Lately, I’ve begun tying larger flies, including streamers, salmon flies, and now saltwater striper flies. So, I finally decided to commit more of my hard earned money on a Renzetti Traveler vise, a finely made, true rotary action, pedestal based fly tying vise. All had for under $200.
I’ve been fly tying for over two years with a budget non-rotary AA clamp on vise. You might know the one, it’s been repackaged by a number of different fly tying stores, but they are all the same. For $15, it’s served me fairly well, aside from the fact that the jaws are a bitch when changing hook sizes to readjust.
I had a short list of vises which included the HMH Tube Spinner, Griffin Odyssey Cam, and Anvil Atlas vise, along with the Renzetti Traveler 2000. I was almost committed to getting the Anvil vise, but learned a little insight from Nate over Stone River Outfitters before I pulled the trigger on one.
The main thing he advised me on was the fact that Renzetti is one of the oldest in the business when it comes to making vises and their cam lock jaws don’t require swapping for different hook sizes. And it’s true. I went from tying #18 nymphs to 2/0 saltwater flies in the same day. A simple adjustment of the jaw spacing screw and that hook is cocked, locked, and ready to rock.
I also wanted to get a pedestal base vise to abandon the hassle of making sure the desk I want to tie at is 1.) not too thick 2.) has enough overhang to clamp to and 3.) isn’t going to get ruined by the clamp. The pedestal base has enough weight to keep the fly balanced even when cranking down on bucktails with mono thread. It also disassembles and packs down just as fast as unscrewing a clamp vise if you’re the traveling type.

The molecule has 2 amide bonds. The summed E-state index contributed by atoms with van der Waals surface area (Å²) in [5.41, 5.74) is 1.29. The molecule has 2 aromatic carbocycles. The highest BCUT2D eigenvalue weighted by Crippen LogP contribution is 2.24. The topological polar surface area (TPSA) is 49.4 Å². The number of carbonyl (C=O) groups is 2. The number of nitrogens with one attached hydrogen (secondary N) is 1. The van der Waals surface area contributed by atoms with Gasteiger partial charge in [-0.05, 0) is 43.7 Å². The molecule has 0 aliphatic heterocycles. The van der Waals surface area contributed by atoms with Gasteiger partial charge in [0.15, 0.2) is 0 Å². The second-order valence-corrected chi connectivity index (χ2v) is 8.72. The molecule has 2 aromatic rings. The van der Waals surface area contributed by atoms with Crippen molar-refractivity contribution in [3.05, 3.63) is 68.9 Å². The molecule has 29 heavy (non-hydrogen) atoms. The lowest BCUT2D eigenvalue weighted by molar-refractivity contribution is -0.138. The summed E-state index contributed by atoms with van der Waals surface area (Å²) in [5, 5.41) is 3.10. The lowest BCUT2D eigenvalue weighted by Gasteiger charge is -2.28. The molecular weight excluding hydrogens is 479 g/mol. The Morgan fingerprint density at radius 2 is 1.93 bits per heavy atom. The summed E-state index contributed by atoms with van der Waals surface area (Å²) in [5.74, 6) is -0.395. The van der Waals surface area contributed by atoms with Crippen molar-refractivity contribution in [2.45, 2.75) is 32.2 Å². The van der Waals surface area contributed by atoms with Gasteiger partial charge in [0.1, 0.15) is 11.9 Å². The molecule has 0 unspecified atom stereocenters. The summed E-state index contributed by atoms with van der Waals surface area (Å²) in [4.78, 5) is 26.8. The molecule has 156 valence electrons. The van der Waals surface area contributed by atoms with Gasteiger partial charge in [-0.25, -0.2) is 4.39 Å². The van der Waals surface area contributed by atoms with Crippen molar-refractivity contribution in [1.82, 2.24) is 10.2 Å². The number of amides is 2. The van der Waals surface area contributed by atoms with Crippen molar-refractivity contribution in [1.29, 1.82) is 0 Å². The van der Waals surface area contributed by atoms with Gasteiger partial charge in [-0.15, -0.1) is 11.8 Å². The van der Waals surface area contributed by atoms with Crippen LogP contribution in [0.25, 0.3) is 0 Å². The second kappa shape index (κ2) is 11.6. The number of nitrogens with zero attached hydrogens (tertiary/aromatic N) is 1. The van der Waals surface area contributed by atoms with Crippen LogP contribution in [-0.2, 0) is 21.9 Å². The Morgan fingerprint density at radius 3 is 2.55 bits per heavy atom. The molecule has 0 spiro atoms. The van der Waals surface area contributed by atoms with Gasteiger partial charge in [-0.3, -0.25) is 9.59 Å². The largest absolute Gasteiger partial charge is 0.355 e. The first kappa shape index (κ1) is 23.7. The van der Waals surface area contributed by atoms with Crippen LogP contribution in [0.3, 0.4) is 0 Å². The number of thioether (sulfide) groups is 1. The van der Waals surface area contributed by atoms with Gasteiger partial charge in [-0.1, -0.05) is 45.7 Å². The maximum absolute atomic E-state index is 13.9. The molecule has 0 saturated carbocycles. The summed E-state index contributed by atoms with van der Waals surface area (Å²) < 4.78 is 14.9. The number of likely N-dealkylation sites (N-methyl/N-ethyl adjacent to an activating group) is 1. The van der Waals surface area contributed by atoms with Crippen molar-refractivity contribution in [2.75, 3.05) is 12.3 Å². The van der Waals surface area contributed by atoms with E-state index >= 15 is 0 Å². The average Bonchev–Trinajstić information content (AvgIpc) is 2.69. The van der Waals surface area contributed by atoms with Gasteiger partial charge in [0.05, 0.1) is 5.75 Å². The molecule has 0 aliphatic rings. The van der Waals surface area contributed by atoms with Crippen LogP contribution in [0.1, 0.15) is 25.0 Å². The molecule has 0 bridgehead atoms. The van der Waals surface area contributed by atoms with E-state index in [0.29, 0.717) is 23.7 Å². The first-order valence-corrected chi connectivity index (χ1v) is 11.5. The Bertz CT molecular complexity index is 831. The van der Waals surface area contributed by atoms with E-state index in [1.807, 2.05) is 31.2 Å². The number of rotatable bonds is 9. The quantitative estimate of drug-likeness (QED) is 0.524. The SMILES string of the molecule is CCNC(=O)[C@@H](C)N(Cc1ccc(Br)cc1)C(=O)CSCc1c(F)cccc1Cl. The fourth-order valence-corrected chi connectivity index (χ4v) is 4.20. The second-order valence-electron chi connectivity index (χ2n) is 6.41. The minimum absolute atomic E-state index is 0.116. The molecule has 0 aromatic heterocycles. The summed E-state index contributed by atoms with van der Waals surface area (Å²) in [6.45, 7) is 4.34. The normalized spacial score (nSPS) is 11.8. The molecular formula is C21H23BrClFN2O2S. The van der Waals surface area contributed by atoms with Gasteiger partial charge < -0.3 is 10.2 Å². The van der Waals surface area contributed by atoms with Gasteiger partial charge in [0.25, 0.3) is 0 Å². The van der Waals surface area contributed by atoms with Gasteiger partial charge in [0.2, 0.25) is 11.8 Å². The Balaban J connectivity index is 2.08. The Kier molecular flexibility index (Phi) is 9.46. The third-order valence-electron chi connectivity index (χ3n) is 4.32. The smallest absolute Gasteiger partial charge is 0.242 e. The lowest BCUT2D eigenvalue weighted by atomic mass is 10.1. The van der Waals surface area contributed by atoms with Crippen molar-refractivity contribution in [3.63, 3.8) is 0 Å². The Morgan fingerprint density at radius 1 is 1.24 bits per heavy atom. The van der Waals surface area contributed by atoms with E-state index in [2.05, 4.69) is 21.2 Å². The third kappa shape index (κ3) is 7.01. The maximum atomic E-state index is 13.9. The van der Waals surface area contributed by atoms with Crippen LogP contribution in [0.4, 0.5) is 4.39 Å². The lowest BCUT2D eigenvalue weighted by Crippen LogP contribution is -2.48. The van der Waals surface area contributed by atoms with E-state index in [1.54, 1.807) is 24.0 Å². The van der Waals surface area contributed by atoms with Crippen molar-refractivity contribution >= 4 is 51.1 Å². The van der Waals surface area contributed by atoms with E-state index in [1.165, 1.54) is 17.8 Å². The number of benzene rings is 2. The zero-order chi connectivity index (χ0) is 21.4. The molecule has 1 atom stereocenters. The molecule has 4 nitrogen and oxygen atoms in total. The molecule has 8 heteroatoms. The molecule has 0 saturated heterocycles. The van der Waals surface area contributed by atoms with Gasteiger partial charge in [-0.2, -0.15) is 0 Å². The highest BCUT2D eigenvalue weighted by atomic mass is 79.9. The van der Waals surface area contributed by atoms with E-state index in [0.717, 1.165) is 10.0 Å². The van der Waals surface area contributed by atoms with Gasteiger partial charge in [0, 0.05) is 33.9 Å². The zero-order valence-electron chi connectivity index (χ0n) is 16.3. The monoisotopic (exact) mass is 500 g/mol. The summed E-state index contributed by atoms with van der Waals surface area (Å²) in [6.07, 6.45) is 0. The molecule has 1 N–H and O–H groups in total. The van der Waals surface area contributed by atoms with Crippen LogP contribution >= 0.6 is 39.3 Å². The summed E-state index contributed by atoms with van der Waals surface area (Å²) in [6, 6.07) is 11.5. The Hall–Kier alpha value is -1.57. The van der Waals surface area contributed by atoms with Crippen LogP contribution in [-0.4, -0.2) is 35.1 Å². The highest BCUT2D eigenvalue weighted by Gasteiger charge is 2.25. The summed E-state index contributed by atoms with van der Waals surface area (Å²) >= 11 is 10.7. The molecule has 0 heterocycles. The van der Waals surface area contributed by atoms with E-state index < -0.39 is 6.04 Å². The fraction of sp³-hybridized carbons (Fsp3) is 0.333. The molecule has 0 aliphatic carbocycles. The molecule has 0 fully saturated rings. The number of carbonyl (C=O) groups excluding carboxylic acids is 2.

Finally, the true rotary action. It spins a fly a full 360 degrees on a perfect parallel, if you line up your hook properly. That’s the one tricky part if you want to tie in rotary fashion. Some other vises, just due to their inherent design, make it easier to make sure your hook shank is level when clamped. Just from a prominent line made by the arm or jaws that your eye can follow, or by some level point of reference you can touch your finger to while holding the hook. I haven’t been able to find a consistent way to get this on the first shot, so I normally just clamp it in and rotate it to quickly check if its level. If anyone knows a good way, let me know!
The rotary action is adjustable using a set of nylon and brass bushings adjacent the rotary handle. This allows you to adjust the free play in the rotary action to let it spin freely like a bicycle wheel or with more resistance so that the fly will stay inverted on its own. I prefer the latter, as I haven’t the skills to speed tie flies like some of those showboats on YouTube. Maybe someday.
If you tie a lot of wooly buggers, streamers, and even dubbing spun wet flies, a true rotary vise makes life so much easier. While the biggest benefit comes from spinning hackles, chenille type materials, and wire, its been a god send using newer materials like vinyl D-rib and laying down smooth wraps of 3-4 strand floss.
One thing is to make sure you get the material holder, which doesn’t come with the vise. It’s a necessity if you want rotary tie multiple materials because it keeps other tied in materials spinning on the same axis as the hook. It’s only about $10 extra bucks, which is still a deal since Renzetti includes a bobbin holder with the vise (many manufacturers do not!).
And, at the end of the day, its nice knowing you have a quality base to work from and can stop worrying about pulling a hook off while you’re tying. I suggest you consider one if you’ve been tying with a budget vise for as long as I have. It should treat you well.